A lovely lady recently asked me about taking the risk in writing, how do you take the plunge, should I take the plunge, where does the impetus come from? And I went on and on about assessing the risk, the rewards, imagining the worst case scenario, blah, blah, blah, when all I wanted to say was, “Fuck risk, do it.” That’s my advice on risk. Below is the experience and advice from someone far more knowledgeable and far more eloquent.
From the article, The Risk-Taking Writer is the Successful Writer, by Susan Tepper
“I once began a story called Deer. It was about two young kids, a boy and girl, under driving age, who were driving recklessly in the boy’s father’s convertible. They were searching for deer along a winding reservoir road. It was something bored kids might do. This story is set during the Vietnam war years, a risky time in history. And because I write spontaneously, never plotting my work, I was typing along when suddenly a line shot out across the page. A line of dialogue that really threw me. I sat back in my chair thinking: I can’t possibly keep those words in, they’re too disgusting. Then I left them in the story. Because they were the character’s words, not mine. I was deep into these characters and this risky dialogue just came flying out.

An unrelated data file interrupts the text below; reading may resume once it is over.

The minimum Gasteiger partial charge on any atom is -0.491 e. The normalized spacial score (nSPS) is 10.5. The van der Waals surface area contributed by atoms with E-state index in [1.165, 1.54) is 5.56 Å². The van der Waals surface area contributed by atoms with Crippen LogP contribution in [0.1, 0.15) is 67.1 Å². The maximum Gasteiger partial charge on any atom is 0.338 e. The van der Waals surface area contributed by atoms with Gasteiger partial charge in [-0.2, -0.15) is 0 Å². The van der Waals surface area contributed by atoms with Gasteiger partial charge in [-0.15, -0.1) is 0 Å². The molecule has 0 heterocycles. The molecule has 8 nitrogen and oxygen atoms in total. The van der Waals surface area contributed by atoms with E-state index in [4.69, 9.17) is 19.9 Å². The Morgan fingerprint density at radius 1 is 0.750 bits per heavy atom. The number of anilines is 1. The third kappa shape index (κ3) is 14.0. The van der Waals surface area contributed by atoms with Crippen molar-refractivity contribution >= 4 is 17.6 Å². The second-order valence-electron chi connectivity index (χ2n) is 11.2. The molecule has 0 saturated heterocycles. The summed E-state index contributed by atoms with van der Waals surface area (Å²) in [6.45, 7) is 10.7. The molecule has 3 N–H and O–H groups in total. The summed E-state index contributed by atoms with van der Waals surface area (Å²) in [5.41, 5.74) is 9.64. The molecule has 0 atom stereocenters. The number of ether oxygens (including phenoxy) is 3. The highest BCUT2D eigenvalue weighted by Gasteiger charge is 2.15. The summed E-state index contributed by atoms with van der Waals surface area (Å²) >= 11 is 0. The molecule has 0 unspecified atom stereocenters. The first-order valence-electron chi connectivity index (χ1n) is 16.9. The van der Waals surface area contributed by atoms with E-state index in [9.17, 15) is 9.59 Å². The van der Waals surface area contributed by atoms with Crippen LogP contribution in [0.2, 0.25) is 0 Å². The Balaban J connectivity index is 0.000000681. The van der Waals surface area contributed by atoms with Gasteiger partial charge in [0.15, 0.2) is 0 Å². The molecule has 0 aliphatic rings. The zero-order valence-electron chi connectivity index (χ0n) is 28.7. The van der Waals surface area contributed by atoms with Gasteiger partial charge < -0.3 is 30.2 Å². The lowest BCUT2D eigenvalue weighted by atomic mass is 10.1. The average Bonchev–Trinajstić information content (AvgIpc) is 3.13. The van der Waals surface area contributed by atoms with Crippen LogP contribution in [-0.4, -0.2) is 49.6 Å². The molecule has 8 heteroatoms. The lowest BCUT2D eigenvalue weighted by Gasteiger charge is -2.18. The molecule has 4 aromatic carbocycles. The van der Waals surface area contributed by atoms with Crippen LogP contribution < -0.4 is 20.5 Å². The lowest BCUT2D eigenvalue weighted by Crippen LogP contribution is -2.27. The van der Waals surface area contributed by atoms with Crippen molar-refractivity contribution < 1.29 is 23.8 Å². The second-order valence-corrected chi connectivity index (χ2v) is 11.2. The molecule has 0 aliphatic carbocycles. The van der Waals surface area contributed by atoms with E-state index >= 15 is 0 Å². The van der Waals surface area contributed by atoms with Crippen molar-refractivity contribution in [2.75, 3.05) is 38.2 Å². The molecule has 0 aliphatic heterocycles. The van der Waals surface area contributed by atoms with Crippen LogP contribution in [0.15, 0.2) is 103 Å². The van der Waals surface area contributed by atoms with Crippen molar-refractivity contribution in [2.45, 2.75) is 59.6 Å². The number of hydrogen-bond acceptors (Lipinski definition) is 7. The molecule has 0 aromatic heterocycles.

The result of taking that risk speaks volumes for risk. The story was published in a top tier literary magazine. Nominated for the Pushcart Prize and for National Public Radio Selected Shorts series. It went on to be performed as a theatre piece at Inter/Act Theatre in Philadelphia. It has been anthologized several times. And it ultimately became the title story of my first collection Deer & Other Stories.
If I had chickened-out and pulled that line of dialogue, the story would have taken a different turn. By keeping it in, the story became violent in a way that mirrored the climate of our country during the Vietnam era. It quite literally broke the story loose.”